Why Microsoft and Intel are Leading the Dow Today

The announcement of the PC market's death may have been a bit premature, which is why Microsoft and Intel top the Dow's returns today.

Jan 10, 2014 at 2:00PM


PC systems like this batch of Dell hardware aren't dying as fast as you might have thought.

The two strongest performers on the Dow Jones Industrial Average (DJINDICES:^DJI) today come from the tech sector. Microsoft (NASDAQ:MSFT) and Intel (NASDAQ:INTC) shrugged off the morning's disappointing jobs report to both add about 1% to their share prices. The Dow itself had slumped more than 0.2% just before 2 p.m. EST, and the third-strongest gainer, Coca-Cola, delivered only a 0.7% jump.

This time, there's a perfectly reasonable catalyst behind Intel's and Microsoft's Dow-beating performances. Independent market researchers IDC and Gartner just released their estimates of worldwide personal computer shipments in the holiday quarter, and they weren't as bad as investors had feared.

Gartner saw about 82.6 million PC systems sold in the fourth quarter of 2013, while IDC stopped at 82.2 million. The differences come from each service estimating some numbers in cases where the system builders' fourth-quarter reports haven't hit the newswires yet.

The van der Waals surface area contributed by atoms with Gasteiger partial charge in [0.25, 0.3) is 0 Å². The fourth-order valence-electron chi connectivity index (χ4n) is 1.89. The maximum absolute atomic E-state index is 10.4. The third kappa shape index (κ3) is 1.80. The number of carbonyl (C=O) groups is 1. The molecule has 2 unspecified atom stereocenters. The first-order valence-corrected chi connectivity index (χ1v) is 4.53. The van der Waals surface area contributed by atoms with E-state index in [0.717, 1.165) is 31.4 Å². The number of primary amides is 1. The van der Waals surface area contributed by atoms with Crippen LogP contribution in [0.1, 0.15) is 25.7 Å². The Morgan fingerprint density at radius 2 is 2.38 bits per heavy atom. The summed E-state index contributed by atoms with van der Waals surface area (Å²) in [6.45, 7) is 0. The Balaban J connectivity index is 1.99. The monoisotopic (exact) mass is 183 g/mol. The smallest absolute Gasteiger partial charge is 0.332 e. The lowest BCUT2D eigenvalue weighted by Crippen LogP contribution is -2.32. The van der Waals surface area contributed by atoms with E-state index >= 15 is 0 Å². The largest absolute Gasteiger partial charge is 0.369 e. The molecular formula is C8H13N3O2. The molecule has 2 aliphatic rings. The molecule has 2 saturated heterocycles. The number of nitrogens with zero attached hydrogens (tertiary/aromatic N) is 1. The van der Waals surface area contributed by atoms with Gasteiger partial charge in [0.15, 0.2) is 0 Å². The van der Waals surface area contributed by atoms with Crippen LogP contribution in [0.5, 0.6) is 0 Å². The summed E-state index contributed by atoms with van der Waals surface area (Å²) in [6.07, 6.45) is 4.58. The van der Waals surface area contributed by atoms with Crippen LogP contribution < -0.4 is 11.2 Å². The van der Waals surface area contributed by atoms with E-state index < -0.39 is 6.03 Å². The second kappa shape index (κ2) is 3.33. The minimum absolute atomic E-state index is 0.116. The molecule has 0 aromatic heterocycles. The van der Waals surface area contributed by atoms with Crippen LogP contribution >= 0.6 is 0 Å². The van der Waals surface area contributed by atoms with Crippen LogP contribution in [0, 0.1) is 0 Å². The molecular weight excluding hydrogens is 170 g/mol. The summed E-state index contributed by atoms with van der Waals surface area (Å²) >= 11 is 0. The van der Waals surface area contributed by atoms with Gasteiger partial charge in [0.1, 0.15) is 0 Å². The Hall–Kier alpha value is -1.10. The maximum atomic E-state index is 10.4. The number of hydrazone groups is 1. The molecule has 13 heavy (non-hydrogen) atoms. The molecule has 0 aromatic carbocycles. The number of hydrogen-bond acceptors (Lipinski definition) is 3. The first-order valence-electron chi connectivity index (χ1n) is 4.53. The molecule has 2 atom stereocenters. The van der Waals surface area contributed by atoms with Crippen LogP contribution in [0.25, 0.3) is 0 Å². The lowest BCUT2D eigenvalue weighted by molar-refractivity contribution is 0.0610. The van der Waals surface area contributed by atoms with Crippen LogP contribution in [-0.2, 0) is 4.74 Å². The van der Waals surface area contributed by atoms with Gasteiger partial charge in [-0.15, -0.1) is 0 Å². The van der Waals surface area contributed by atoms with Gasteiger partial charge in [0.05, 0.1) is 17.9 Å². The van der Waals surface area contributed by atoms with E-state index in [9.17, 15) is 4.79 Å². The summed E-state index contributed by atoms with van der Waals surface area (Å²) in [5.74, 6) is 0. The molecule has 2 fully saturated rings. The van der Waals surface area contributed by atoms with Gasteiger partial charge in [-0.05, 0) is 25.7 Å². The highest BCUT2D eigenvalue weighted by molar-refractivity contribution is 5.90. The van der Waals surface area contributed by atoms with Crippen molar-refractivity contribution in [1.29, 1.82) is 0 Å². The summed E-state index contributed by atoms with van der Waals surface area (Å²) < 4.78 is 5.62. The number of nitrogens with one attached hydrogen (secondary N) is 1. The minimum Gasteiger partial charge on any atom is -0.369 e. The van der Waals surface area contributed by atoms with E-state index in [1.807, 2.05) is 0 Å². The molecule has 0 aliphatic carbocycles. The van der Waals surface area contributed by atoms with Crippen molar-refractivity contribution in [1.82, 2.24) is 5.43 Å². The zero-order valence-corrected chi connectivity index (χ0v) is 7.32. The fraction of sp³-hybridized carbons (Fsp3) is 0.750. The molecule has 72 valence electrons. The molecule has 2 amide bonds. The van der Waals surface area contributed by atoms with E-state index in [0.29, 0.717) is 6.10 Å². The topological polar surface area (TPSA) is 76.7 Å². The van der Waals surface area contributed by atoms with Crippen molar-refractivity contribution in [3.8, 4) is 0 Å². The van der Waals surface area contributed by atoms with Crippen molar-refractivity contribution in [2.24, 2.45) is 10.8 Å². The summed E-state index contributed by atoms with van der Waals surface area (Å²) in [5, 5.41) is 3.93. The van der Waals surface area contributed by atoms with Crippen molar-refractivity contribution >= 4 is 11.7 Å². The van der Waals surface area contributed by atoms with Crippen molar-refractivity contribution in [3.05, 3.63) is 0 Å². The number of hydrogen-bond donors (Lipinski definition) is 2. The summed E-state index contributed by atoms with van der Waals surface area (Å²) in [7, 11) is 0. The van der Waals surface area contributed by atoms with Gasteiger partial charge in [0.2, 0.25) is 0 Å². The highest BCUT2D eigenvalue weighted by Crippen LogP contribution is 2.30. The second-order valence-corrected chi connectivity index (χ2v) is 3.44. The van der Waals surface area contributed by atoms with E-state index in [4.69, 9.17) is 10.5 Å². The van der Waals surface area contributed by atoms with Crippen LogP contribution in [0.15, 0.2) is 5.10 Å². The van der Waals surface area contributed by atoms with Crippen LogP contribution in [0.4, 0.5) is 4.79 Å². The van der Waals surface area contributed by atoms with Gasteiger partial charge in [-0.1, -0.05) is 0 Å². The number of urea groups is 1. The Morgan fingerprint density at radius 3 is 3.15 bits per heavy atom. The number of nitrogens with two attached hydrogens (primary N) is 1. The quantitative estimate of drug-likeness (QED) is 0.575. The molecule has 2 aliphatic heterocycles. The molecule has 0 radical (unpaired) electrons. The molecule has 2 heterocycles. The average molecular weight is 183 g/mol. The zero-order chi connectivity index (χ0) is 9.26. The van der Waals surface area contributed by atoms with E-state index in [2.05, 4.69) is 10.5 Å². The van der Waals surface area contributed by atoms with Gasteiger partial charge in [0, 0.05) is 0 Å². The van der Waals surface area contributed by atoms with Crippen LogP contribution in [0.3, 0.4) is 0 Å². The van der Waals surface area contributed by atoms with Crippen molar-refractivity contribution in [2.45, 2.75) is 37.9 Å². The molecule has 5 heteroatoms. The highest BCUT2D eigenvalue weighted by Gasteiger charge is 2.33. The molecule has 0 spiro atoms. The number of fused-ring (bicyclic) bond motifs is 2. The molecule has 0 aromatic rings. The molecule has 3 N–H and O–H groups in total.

That said, both firms agree that the global PC market shrank no more than 7% year over year. Gartner said that some markets, including the crucial U.S. reports, may have bottomed out by now. Tablets keep stealing market share in emerging markets, but American consumers and corporations might have now reached their ideal tablet-to-PC balance.

IDC and Gartner also agreed that Hewlett-Packard (NYSE:HPQ) is losing market share in America to hungrier vendors like Lenovo and the privatized Dell. This should come as no surprise, given HP's refocus on software and services under CEO Meg Whitman, but HP shares still tumbled 0.7% on the market reports. I'm not sure that's entirely fair, but then HP investors have plenty of reason to be nervous these days. Turnarounds are always tricky, and HP's is thornier than most.

This qualifies as relatively good news for the PC industry as a whole, as the fourth-quarter declines were smaller than the full-year percentage drops. The streak of seven consecutive quarters with negative growth may be coming to a close, leaving the PC market stable enough to support Intel and Microsoft at current share prices.

Here's another way to play the computing market -- no hardware required!
There are few things that Microsoft founder and chairman Bill Gates fears. Cloud computing is one of them. It's a radical shift in technology that has early investors getting filthy rich, and we want you to join them. That's why we are highlighting three companies that could make investors like you rich. You've likely only heard of one of them, so be sure to click here to watch this shocking video presentation!

Fool contributor Anders Bylund owns shares of Intel. The Motley Fool recommends Intel. The Motley Fool owns shares of Intel and Microsoft. Try any of our Foolish newsletter services free for 30 days.